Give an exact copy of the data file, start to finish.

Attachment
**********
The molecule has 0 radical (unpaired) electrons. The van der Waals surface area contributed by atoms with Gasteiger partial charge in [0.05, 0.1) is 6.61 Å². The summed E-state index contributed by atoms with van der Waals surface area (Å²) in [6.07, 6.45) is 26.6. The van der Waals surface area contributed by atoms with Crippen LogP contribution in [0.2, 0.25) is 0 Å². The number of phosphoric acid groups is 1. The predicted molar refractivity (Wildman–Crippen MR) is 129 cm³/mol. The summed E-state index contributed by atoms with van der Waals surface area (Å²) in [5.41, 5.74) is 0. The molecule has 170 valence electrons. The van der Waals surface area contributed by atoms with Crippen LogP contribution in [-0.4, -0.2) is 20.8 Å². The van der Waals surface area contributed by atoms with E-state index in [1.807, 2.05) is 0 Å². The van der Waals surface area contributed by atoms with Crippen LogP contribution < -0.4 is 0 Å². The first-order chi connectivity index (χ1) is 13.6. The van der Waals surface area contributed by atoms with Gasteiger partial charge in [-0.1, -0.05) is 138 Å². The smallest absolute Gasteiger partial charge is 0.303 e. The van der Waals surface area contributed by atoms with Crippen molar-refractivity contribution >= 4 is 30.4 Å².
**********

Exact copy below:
The molecule has 0 radical (unpaired) electrons. The van der Waals surface area contributed by atoms with Gasteiger partial charge in [0.05, 0.1) is 6.61 Å². The summed E-state index contributed by atoms with van der Waals surface area (Å²) in [6.07, 6.45) is 26.6. The van der Waals surface area contributed by atoms with Crippen LogP contribution in [0.2, 0.25) is 0 Å². The number of phosphoric acid groups is 1. The predicted molar refractivity (Wildman–Crippen MR) is 129 cm³/mol. The summed E-state index contributed by atoms with van der Waals surface area (Å²) in [5.41, 5.74) is 0. The molecule has 170 valence electrons. The van der Waals surface area contributed by atoms with Crippen LogP contribution in [-0.4, -0.2) is 20.8 Å². The van der Waals surface area contributed by atoms with E-state index in [1.807, 2.05) is 0 Å². The van der Waals surface area contributed by atoms with Crippen LogP contribution < -0.4 is 0 Å². The first-order chi connectivity index (χ1) is 13.6. The van der Waals surface area contributed by atoms with Gasteiger partial charge in [-0.1, -0.05) is 138 Å². The smallest absolute Gasteiger partial charge is 0.303 e. The van der Waals surface area contributed by atoms with Crippen molar-refractivity contribution >= 4 is 30.4 Å².